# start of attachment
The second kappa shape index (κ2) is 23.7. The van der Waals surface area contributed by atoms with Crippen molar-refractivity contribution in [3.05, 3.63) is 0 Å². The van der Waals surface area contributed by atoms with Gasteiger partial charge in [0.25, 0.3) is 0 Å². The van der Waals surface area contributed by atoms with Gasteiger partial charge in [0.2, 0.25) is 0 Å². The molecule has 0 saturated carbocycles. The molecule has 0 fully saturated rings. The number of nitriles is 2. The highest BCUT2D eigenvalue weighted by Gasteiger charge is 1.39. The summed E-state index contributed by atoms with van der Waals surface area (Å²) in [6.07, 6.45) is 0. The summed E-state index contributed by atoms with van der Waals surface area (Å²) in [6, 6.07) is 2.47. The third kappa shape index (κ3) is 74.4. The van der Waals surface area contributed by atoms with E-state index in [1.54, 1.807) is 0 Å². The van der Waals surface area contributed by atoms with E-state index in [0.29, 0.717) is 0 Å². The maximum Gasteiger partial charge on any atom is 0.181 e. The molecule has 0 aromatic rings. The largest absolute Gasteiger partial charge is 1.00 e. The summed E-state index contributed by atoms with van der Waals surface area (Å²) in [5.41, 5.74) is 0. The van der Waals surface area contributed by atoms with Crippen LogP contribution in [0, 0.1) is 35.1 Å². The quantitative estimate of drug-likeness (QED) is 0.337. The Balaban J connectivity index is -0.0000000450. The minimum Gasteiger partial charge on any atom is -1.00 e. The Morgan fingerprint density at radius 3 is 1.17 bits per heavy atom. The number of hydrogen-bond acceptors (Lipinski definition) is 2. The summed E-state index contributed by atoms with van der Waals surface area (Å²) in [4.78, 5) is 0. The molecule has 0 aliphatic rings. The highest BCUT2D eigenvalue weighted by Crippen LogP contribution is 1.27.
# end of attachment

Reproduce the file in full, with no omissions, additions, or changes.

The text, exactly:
The second kappa shape index (κ2) is 23.7. The van der Waals surface area contributed by atoms with Crippen molar-refractivity contribution in [3.05, 3.63) is 0 Å². The van der Waals surface area contributed by atoms with Gasteiger partial charge in [0.25, 0.3) is 0 Å². The van der Waals surface area contributed by atoms with Gasteiger partial charge in [0.2, 0.25) is 0 Å². The molecule has 0 saturated carbocycles. The molecule has 0 fully saturated rings. The number of nitriles is 2. The highest BCUT2D eigenvalue weighted by Gasteiger charge is 1.39. The summed E-state index contributed by atoms with van der Waals surface area (Å²) in [6.07, 6.45) is 0. The summed E-state index contributed by atoms with van der Waals surface area (Å²) in [6, 6.07) is 2.47. The third kappa shape index (κ3) is 74.4. The van der Waals surface area contributed by atoms with E-state index in [1.54, 1.807) is 0 Å². The van der Waals surface area contributed by atoms with E-state index in [0.29, 0.717) is 0 Å². The maximum Gasteiger partial charge on any atom is 0.181 e. The molecule has 0 aromatic rings. The largest absolute Gasteiger partial charge is 1.00 e. The summed E-state index contributed by atoms with van der Waals surface area (Å²) in [5.41, 5.74) is 0. The van der Waals surface area contributed by atoms with Crippen LogP contribution in [0, 0.1) is 35.1 Å². The quantitative estimate of drug-likeness (QED) is 0.337. The Balaban J connectivity index is -0.0000000450. The minimum Gasteiger partial charge on any atom is -1.00 e. The Morgan fingerprint density at radius 3 is 1.17 bits per heavy atom. The number of hydrogen-bond acceptors (Lipinski definition) is 2. The summed E-state index contributed by atoms with van der Waals surface area (Å²) in [4.78, 5) is 0. The molecule has 0 aliphatic rings. The highest BCUT2D eigenvalue weighted by Crippen LogP contribution is 1.27.